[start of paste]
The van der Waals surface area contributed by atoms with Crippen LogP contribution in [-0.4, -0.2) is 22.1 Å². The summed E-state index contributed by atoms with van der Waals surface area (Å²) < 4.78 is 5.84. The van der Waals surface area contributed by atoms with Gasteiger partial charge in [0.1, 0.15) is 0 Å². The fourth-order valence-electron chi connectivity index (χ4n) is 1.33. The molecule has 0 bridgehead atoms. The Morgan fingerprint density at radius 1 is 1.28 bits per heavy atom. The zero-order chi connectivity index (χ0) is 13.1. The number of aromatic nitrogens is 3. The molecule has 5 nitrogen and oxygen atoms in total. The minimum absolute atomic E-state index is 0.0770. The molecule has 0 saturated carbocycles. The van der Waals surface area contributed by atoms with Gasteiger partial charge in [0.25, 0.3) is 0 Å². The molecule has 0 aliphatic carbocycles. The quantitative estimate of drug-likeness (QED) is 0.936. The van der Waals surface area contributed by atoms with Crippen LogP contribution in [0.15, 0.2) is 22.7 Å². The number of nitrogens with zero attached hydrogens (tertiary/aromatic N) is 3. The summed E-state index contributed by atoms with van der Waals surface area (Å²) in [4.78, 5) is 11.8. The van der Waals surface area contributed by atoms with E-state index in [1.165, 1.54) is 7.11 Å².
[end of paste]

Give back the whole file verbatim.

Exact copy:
The van der Waals surface area contributed by atoms with Crippen LogP contribution in [-0.4, -0.2) is 22.1 Å². The summed E-state index contributed by atoms with van der Waals surface area (Å²) < 4.78 is 5.84. The van der Waals surface area contributed by atoms with Gasteiger partial charge in [0.1, 0.15) is 0 Å². The fourth-order valence-electron chi connectivity index (χ4n) is 1.33. The molecule has 0 bridgehead atoms. The Morgan fingerprint density at radius 1 is 1.28 bits per heavy atom. The zero-order chi connectivity index (χ0) is 13.1. The number of aromatic nitrogens is 3. The molecule has 5 nitrogen and oxygen atoms in total. The minimum absolute atomic E-state index is 0.0770. The molecule has 0 saturated carbocycles. The van der Waals surface area contributed by atoms with Gasteiger partial charge in [0.25, 0.3) is 0 Å². The molecule has 0 aliphatic carbocycles. The quantitative estimate of drug-likeness (QED) is 0.936. The van der Waals surface area contributed by atoms with Crippen LogP contribution in [0.15, 0.2) is 22.7 Å². The number of nitrogens with zero attached hydrogens (tertiary/aromatic N) is 3. The summed E-state index contributed by atoms with van der Waals surface area (Å²) in [4.78, 5) is 11.8. The van der Waals surface area contributed by atoms with E-state index in [1.165, 1.54) is 7.11 Å².